Source: Digital Photographs, Google Maps, Sanborn Maps, Newspapers
Hoxie was definitely a happening place in the early 1900s due to 3 railroads intersecting there. The Cairo and Fulton being the first in 1873 (shortly after becoming the Iron Mountain), then the Kansas City, Springfield & Memphis crossing the Iron Mountain in 1883 (later becoming the Frisco). The 3rd railroad, coming in 1896, was the Hoxie, Pocahontas and Northern Railway, later becoming a part of the Frisco as well, and reaching to St Louis. The first 2 lines are still in Hoxie (UP and BNSF). The 3rd is a paved walking-bike trail reaching from Hoxie through Walnut Ridge to College City.
As part of this huge economic boom in Hoxie, the Iron Mountain railroad built a roundhouse there in 1901, a huge semicircular structure used for servicing locomotives. A turntable directed the trains into each stall of the roundhouse. Unfortunately, by 1928, it was gone.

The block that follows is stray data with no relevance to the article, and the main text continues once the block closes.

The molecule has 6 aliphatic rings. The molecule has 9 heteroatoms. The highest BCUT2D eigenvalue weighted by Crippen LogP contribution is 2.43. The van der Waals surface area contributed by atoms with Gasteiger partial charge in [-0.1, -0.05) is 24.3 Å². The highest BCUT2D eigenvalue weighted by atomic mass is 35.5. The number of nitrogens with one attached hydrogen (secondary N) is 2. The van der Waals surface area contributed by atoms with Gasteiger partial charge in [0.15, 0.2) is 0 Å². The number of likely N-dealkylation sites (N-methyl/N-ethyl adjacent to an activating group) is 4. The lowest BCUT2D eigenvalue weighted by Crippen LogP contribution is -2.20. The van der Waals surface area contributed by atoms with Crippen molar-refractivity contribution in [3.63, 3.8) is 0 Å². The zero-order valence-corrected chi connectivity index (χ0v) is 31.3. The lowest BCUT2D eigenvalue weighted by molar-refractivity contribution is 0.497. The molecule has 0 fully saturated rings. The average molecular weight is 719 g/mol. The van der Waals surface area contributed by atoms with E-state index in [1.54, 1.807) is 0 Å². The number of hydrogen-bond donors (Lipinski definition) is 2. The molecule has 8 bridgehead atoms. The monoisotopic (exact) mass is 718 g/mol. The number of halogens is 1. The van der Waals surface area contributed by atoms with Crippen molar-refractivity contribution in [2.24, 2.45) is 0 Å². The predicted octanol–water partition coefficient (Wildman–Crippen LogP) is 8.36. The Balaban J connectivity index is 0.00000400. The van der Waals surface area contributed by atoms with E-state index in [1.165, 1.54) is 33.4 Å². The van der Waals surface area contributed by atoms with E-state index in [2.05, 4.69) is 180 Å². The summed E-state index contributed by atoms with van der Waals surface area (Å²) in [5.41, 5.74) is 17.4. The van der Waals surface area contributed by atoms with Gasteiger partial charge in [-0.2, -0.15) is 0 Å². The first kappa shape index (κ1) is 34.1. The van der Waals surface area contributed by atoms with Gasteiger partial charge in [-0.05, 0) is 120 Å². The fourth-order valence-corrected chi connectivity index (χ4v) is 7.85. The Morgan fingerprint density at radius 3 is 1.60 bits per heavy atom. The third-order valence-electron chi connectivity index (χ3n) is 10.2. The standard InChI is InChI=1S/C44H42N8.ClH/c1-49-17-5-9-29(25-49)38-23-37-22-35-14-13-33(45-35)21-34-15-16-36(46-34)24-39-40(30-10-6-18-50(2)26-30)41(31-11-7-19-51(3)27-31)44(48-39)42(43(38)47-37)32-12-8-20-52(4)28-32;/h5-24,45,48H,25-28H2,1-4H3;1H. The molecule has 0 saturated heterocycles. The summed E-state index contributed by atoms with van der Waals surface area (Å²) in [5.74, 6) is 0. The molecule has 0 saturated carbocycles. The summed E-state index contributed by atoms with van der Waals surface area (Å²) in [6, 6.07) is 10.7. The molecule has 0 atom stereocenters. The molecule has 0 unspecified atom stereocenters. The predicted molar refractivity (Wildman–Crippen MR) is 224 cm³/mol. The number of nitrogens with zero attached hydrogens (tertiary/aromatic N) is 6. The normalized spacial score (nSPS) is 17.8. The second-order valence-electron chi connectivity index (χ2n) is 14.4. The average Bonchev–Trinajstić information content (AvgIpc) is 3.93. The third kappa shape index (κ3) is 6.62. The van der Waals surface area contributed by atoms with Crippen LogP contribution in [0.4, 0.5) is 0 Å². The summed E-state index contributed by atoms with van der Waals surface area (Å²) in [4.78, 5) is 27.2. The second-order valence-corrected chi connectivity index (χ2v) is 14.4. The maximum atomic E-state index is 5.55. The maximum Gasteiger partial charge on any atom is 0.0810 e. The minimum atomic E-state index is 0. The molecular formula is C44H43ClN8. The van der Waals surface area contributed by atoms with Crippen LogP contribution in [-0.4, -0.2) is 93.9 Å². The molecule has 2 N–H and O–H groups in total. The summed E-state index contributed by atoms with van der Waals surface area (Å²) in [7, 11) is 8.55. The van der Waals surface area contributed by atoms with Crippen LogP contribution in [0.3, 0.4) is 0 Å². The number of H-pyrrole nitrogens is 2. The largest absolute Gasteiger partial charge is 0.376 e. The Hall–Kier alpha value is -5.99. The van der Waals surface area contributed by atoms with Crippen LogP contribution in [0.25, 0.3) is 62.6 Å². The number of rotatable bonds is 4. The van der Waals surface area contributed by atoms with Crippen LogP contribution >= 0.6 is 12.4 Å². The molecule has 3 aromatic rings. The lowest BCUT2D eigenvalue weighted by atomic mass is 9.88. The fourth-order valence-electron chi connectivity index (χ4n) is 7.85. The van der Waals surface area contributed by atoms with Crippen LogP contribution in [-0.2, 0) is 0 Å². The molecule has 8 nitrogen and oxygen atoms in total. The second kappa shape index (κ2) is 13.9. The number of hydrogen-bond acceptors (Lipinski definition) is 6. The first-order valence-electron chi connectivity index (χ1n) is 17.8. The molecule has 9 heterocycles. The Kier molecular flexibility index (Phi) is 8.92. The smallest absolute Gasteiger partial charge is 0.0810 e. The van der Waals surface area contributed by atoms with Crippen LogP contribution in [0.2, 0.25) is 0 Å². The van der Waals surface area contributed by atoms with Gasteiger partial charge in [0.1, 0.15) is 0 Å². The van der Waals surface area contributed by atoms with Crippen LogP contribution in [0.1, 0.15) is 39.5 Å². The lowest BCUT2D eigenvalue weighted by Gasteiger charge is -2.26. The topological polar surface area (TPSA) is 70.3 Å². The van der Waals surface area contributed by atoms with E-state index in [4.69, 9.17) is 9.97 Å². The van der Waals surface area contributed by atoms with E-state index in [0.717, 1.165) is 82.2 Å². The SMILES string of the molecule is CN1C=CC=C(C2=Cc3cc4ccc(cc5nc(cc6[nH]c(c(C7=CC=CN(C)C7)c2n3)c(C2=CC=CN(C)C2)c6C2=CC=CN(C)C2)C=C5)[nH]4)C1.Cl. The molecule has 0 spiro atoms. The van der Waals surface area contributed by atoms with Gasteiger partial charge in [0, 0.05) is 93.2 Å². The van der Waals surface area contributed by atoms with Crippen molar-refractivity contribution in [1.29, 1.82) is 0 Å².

Pictures of Ruins
The featured picture at the top of this page and the following pictures are some that James Whitlow and I took last winter of the remains of the railroad roundhouse at Hoxie. Click on the thumbnails to view larger.
Location of Roundhouse
Why was the Roundhouse Abandoned?
In July 1922, Hoxie Missouri Pacific railroad workers joined a nationwide strike. From what I have researched, in possible retaliation to this, the Missouri Pacific abandoned the passenger and freight terminal in Hoxie in July of 1922, making Poplar Bluff the intermediate terminal between Little Rock and St Louis. The strike was over by August, but the jobs never fully returned to Hoxie. By 1927, as part of Missouri Pacific Railroad President L.W. Baldwin’s modernization program, the roundhouse and freight terminals were permanently moved to Poplar Bluff.